Despite being a true freshman who was sitting out the season rehabilitating a knee injury, Maura Singer made her presence known during her first week of full practice with the Colorado women’s basketball team in February.
“She’s a very loud kid on the court,” Buffaloes head coach JR Payne said. “She brought some intensity to our defensive shell drill that we hadn’t had. She kind of raised the level of play.”
A 6-foot-4 center from Columbine High School in Littleton, Singer’s got a big personality and a load of talent, but a heavy dose of bad luck. Singer’s first week of full practice ended abruptly when she planted wrong and heard a pop in her right knee.
“This pop felt a little bit different,” she said.
Originally, it was believed she tore her meniscus and she had surgery on Feb. 28. It was later discovered, however, that she also tore her anterior cruciate ligament (ACL) – again.
On Wednesday, Singer will have surgery to repair her ACL, followed by 12 months of recovery time.
“I’ve had a whole bunch of mixed emotions,” she said.
“I realized that all of these injuries are helping me prepare for tougher things in life and I can go through things that are hard, although it stinks. I don’t want to do it, but you can’t control everything that happens to you. … All I can do is rehab, get better and get stronger and move on from it.”
Singer knows the drill all too well.
Talented enough to average 7.3 points and 9.8 rebounds on varsity as a high school freshman and earn first-team All-State honors as a junior, Singer originally tore the ACL in her left knee during her prep career.
After months of recovery, she returned to the court for Columbine’s game against Ralston Valley on Jan. 5, 2019. Just 32 seconds into the game, she tore her right ACL.
“I was just a little bit more angry (than the first one),” she said. “Why did this happen? I worked super hard to get back and be able to play at least a little bit of my senior year, and then I got hurt again so I was a little bit frustrated.”
By then, however, she had already signed her letter of intent to play at CU and she turned her attention to getting healthy and playing for the Buffs.
Payne, Singer and the Buffs’ staff went into last season knowing Singer wasn’t going to play, but that didn’t mean it would be a lost year. While the Buffs practiced, Singer went to the other end of the court and worked on her shot.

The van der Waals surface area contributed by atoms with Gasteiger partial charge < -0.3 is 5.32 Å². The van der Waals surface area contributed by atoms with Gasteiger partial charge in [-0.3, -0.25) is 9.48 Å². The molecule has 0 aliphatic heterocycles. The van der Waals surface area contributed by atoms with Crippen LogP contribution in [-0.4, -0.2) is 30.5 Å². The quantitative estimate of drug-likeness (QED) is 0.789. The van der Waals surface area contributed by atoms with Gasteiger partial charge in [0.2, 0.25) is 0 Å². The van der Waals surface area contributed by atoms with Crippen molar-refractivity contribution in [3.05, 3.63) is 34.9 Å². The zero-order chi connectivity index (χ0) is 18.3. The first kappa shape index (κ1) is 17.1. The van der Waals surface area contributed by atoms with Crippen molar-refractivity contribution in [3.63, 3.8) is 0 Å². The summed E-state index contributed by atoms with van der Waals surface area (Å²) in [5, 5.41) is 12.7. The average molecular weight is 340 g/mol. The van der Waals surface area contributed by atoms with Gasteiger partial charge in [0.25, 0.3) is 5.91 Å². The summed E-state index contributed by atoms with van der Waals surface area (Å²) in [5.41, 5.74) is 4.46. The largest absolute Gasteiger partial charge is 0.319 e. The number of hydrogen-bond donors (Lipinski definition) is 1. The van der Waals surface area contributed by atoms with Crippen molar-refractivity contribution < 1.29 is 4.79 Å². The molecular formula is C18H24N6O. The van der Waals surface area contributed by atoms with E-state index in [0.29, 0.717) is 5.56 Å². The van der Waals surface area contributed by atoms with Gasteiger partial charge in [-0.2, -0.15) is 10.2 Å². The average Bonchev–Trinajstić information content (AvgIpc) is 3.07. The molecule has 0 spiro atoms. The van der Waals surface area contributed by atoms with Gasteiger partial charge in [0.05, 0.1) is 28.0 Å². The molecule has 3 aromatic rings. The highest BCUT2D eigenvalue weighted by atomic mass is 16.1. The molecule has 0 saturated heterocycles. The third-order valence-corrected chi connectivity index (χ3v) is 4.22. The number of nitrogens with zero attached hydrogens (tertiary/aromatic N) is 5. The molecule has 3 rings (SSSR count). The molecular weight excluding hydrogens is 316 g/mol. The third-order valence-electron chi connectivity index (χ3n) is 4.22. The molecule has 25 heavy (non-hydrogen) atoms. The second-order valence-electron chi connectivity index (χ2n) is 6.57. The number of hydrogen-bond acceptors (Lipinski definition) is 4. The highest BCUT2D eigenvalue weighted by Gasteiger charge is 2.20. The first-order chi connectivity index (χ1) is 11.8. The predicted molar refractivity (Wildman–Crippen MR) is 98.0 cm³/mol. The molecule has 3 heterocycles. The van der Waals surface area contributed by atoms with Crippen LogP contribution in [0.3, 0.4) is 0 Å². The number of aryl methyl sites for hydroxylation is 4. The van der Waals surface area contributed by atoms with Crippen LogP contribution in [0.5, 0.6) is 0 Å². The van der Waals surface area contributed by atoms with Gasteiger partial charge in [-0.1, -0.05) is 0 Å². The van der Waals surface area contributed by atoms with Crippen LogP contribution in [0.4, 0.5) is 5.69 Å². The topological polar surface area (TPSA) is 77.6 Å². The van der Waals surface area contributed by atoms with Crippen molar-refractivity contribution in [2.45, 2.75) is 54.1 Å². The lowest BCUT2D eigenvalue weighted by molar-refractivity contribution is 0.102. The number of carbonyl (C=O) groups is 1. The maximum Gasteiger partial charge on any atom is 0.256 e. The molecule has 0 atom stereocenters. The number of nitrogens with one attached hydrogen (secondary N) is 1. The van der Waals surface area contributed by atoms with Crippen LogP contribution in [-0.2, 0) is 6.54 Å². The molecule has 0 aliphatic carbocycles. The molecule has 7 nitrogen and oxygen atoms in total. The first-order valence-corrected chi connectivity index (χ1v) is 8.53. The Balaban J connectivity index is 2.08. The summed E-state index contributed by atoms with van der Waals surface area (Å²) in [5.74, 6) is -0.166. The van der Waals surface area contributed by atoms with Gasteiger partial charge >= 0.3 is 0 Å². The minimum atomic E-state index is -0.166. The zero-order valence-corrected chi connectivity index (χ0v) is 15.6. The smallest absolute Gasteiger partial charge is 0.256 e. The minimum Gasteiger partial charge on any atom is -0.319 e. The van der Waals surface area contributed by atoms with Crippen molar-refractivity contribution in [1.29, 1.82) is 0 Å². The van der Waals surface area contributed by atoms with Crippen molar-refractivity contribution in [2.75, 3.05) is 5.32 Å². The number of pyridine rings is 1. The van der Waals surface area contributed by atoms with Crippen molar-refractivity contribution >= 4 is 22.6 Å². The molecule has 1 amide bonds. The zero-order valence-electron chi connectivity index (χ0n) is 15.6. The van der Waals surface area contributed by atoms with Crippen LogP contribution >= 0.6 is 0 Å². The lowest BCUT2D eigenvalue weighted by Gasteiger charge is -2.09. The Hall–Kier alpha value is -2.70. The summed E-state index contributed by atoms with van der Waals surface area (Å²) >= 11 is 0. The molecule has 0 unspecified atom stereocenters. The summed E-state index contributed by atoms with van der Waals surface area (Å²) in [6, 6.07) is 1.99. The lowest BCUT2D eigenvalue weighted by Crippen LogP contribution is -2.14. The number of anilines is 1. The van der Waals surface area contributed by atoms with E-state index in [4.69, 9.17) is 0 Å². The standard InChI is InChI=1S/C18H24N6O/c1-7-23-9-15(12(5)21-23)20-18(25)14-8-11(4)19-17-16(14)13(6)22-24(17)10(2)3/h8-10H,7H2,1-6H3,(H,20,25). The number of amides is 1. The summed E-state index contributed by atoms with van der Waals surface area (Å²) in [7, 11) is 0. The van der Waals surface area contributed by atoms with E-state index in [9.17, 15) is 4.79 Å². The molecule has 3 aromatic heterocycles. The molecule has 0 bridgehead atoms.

As a 6-4 center, she spent all of her time playing close to the basket in high school, but knew she couldn’t rely on that in the Pac-12. She started working on her mid-range shots. Once that was consistent, she started working on shots from the women’s 3-point line, and then the men’s 3-point line.
“I just started trying to expand my game every time so that when the chance came I could be an outside threat as well as an inside threat,” she said. “I would put up 500 shots in just two hours, and I would just keep going and make it very consistent.”
In addition, Singer said she grew a lot as a person during her freshman year and learned how to lift weights and reshape her body for the rigors of college basketball.
“Maura had a great year,” Payne said. “She dropped weight that she wanted to and put on some lean muscle and looks really good. She made the most of her year.”
The same genetics that helped Singer get to CU, however, then got in the way of her completing the year.
The Singers are an athletic family, with Maura being the youngest. Her parents, Andrew and Carolyn, both played basketball at Duquesne; her brother Ryan played basketball at San Jose State; her sister Erin played volleyball at Fairleigh Dickinson; and her other brother, Kevin, is an offensive lineman at Albany.
As talented and competitive as they are, however, they’ve been through their challenges. Maura is the third of the four Singer siblings to have three ACL tears, and her father has had the injury, as well.
“We used to call our surgeon our ‘family surgeon’ because he literally (operated on) everybody,” she joked.
Singer said she worries about the future and that maybe her knees aren’t going to hold up for college basketball, but she said, “If I end up not being able to play basketball, that’s just kind of the price I have to pay, but right now I’m just trying to kind of keep a focus on getting stronger and getting back.”
Fortunately, Singer has a strong support system of a family knowing her road to recovery and a team that she loves.
“Being with my team has always been like a nice thing,” she said. “Them knowing, first of all, that I’ve done this so many times, they’re going to be super supportive of me, but then also them pushing me. … I hope that they really get on me so that my body is just super strong, because I think that’s going to be the biggest component in my success. I have to be able to hold my own (on the court) and also to be strong so that I don’t get hurt again in the future.”
If she can avoid further injury or setbacks, Singer should be ready to play for the Buffs during the 2021-22 season. By then, with the exception of those 32 seconds against Ralston Valley High School about 17 months ago, she will have basically missed three full seasons.
“I’m going to have butterflies probably a week before the tip even happens,” she said. “I’m going to have nerves but I’m also going to be super excited because I’ve worked so hard, and I’m going to work even harder for the knee coming up.
“I don’t know if you can really prepare yourself mentally to go through everything you just went through for a whole year (again). You just have to bite the bullet and I’m doing this to better myself and to better my career and hopefully I can have a successful career.”